- The Washington Times - Thursday, October 24, 2019

Astro Doughnuts & Fried Chicken sports the name of the enemy, but that irony aside, the G Street eatery is like every other person and business in the nation’s capital these days: decked out in support of the Washington Nationals.

Its special World Series doughnut, sold on game days, is vanilla with a raspberry glaze, a white chocolate baseball and curly W design — and a plastic “baby shark” figurine on top, naturally, to reference the Nationals’ unofficial theme song.

“Now it seems like a no-brainer, but when we were thinking about it, we thought, we’ve got to do something out of the box,” Astro owner and native Washingtonian Elliot Spaisman said. “What we put together was obviously ‘Baby Shark.’”


QUIZ: Can you pass this World Series trivia test?


At local restaurants, bars, a cathedral, the D.C. Council and elsewhere, fervor for the Nationals has taken hold as the city prepares to host a World Series game for the first time since 1933. What was a baseball desert until just 15 years ago will host the sport’s marquee event this weekend when the Nationals and Houston Astros continue their series in Washington.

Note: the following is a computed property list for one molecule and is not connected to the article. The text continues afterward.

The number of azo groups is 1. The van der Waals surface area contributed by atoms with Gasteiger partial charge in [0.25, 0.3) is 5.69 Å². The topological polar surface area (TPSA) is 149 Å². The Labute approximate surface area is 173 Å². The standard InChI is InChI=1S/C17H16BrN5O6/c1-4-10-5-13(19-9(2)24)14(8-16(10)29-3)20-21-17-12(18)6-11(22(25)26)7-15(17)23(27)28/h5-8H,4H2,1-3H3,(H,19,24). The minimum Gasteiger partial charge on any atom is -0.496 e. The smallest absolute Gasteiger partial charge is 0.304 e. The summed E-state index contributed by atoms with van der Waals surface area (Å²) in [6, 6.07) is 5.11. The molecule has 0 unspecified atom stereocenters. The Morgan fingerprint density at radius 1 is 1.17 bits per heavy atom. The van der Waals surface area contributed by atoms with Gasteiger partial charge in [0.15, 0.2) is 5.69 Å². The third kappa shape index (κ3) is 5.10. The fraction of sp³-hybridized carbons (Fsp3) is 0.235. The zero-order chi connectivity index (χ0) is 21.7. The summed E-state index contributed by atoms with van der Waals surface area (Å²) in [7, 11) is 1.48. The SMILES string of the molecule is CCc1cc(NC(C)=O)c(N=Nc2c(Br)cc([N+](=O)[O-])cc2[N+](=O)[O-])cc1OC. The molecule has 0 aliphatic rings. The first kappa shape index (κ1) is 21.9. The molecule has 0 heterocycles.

Games 3, 4 and 5 are slated for Friday, Saturday and Sunday nights at Nationals Park. The first pitch is scheduled for just after 8 p.m. With the Nationals leading Houston two games to none, there might not be a need for Game 5 in the best-of-seven series. World Series sweeps are rare — the last one was in 2012 — but Washington is halfway there.



The weather forecast calls for some rain Saturday evening and Sunday, but the extent to which that could delay the games is unknown. That is the only potential complication threatening to dampen a weekend of baseball festivities. The Metro will be open late after games for fans’ commute, the crack of the bat again will echo over the Anacostia River and tens of thousands of people will converge on Nationals Park to witness local history.

‘Common language’